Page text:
Editor's Note: This Manuscript was accepted for publication February 15, 2008.
Flexible Endoscopic Clip-Assisted Zenker's Diverticulotomy: The First Case Series (With Videos)†
Article first published online: 2 JAN 2009
Copyright © 2008 The Triological Society
Volume 118, Issue 7, pages 1199–1205, July 2008
How to Cite
Tang, S.-j., Jazrawi, S. F., Chen, E., Tang, L. and Myers, L. L. (2008), Flexible Endoscopic Clip-Assisted Zenker's Diverticulotomy: The First Case Series (With Videos). The Laryngoscope, 118: 1199–1205. doi: 10.1097/MLG.0b013e31816e2eee
- Issue published online: 2 JAN 2009
- Article first published online: 2 JAN 2009
- Zenker's diverticulum;
- flexible endoscopic clip-assisted diverticulotomy;
- craniocaudal size;
- radiographic measurements;
- cricopharyngeal bar;
- endoscopic stapler-assisted diverticulotomy
Background: In treating Zenker's diverticulum (ZD), there are potential risks associated with performing flexible endoscopic diverticulotomy without suturing or stapling. We recently introduced flexible endoscopic clip-assisted diverticulotomy (ECD) in treating ZD by securing the septum prior to dissection.
Objective: To evaluate the feasibility and safety of ECD for complete septum dissection.
Study Design: Case series at an academic center. Seven consecutive patients (mean age 71 y; range 48–91 y) with symptomatic ZD of various craniocaudal sizes based on radiographic measurements (mean 2.6 cm; range 0.8 cm–4.5 cm) were included. The mean depth of the septum was 1.73 cm (range 0.3 cm–3.1 cm). The mean duration of symptoms was 4.8 years (range 0.5–10 y).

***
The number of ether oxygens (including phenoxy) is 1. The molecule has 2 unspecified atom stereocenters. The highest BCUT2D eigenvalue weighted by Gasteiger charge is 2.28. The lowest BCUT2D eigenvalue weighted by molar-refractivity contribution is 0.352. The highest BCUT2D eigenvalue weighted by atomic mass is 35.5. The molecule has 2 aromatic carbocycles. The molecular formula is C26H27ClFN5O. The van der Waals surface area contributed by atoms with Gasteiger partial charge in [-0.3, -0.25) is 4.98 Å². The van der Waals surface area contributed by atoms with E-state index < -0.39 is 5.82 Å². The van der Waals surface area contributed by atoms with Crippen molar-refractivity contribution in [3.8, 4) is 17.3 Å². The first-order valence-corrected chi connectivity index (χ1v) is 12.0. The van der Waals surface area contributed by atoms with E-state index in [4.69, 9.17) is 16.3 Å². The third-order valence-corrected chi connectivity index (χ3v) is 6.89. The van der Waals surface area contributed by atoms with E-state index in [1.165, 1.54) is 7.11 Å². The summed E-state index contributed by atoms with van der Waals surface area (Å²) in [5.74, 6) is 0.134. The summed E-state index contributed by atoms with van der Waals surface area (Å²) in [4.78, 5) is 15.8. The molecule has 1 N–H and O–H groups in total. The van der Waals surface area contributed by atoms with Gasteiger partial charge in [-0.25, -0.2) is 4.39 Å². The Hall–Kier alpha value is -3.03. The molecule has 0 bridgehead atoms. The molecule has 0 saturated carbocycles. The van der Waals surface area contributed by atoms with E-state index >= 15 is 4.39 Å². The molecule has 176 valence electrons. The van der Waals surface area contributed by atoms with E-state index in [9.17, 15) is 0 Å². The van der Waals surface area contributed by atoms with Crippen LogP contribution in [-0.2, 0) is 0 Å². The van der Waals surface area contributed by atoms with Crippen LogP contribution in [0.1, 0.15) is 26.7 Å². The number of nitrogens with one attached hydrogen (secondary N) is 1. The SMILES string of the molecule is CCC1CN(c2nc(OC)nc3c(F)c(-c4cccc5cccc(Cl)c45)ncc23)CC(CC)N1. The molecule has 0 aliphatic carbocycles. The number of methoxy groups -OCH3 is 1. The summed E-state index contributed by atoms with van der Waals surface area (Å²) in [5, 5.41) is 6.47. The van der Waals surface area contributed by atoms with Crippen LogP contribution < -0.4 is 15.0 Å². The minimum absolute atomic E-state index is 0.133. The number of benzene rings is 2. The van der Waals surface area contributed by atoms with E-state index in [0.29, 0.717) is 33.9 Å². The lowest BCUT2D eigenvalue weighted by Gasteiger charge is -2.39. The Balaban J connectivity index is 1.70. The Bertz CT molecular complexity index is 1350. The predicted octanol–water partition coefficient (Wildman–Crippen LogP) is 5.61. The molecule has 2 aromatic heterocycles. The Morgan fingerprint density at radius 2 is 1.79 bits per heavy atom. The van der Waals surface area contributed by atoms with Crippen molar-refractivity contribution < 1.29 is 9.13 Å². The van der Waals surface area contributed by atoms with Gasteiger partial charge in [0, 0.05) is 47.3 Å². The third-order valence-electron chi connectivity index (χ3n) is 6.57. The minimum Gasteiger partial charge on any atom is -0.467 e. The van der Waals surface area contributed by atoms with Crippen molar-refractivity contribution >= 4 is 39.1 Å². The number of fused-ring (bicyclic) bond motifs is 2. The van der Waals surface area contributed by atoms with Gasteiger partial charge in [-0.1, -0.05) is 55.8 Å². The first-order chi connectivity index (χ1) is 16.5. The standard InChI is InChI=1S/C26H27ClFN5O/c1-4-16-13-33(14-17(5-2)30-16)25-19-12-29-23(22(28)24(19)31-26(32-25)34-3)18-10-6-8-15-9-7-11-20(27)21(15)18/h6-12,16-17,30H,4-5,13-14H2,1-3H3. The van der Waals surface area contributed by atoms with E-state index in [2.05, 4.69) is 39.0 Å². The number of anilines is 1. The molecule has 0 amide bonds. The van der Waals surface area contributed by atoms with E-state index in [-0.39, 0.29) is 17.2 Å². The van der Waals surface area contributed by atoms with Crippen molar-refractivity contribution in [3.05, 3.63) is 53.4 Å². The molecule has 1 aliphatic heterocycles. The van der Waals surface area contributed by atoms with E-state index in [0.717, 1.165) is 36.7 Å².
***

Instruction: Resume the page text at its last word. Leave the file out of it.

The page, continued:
Methods: After endoclips were placed on either side of the cricopharyngeal bar, the septum was dissected between these two clips down to the inferior end of the diverticulum with a needle-knife. Procedures including “one-step ECD” (n = 1), “stepwise ECD” (n = 3), and “bottom ECD” (n = 2) were performed based on the septum depth of the ZD during endoscopy. ECD was not performed on one patient due to severe mucosal fragility of the esophageal inlet. Iatrogenic blunt dissection of the septum by the endoscopic hood occurred secondary to patient retching during the procedure. Main outcome measurements were symptom resolution and complications.
Results: All patients (n = 6) who underwent ECD had complete resolution of esophageal symptoms at a minimum 6-month follow-up. There were no procedural complications. The patient who did not undergo ECD developed an esophageal perforation. She was managed conservatively without surgical intervention. On follow-up, her dysphagia was completely resolved.
Conclusions: ECD is feasible, safe, and effective for complete septum dissection. ECD and endoscopic stapler-assisted diverticulotomy are complimentary rather than competing strategies in approaching ZD. Study limitations include the case series design and limited follow-up period.